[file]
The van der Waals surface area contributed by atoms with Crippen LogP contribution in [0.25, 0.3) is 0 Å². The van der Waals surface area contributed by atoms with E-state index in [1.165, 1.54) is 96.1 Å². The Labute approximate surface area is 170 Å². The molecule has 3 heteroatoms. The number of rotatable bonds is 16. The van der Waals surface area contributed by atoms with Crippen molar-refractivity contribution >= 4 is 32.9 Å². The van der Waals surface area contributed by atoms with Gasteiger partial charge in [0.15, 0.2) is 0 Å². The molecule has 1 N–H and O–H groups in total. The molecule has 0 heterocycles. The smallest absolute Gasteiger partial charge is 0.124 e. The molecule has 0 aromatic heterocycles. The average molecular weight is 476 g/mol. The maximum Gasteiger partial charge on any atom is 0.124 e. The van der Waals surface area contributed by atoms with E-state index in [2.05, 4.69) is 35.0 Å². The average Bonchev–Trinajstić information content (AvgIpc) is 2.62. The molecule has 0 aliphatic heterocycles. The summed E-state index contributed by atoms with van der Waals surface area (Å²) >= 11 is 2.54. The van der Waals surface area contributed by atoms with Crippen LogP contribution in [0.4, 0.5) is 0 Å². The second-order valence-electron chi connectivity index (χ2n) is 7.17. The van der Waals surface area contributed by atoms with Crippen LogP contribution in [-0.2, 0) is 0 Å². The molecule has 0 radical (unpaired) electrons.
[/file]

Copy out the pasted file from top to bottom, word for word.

The van der Waals surface area contributed by atoms with Crippen LogP contribution in [0.25, 0.3) is 0 Å². The van der Waals surface area contributed by atoms with E-state index in [1.165, 1.54) is 96.1 Å². The Labute approximate surface area is 170 Å². The molecule has 3 heteroatoms. The number of rotatable bonds is 16. The van der Waals surface area contributed by atoms with Crippen molar-refractivity contribution >= 4 is 32.9 Å². The van der Waals surface area contributed by atoms with Gasteiger partial charge in [0.15, 0.2) is 0 Å². The molecule has 1 N–H and O–H groups in total. The molecule has 0 heterocycles. The smallest absolute Gasteiger partial charge is 0.124 e. The molecule has 0 aromatic heterocycles. The average molecular weight is 476 g/mol. The maximum Gasteiger partial charge on any atom is 0.124 e. The van der Waals surface area contributed by atoms with E-state index in [2.05, 4.69) is 35.0 Å². The average Bonchev–Trinajstić information content (AvgIpc) is 2.62. The molecule has 0 aliphatic heterocycles. The summed E-state index contributed by atoms with van der Waals surface area (Å²) >= 11 is 2.54. The van der Waals surface area contributed by atoms with Crippen LogP contribution in [0.4, 0.5) is 0 Å². The second-order valence-electron chi connectivity index (χ2n) is 7.17. The van der Waals surface area contributed by atoms with Crippen LogP contribution in [-0.2, 0) is 0 Å². The molecule has 0 radical (unpaired) electrons.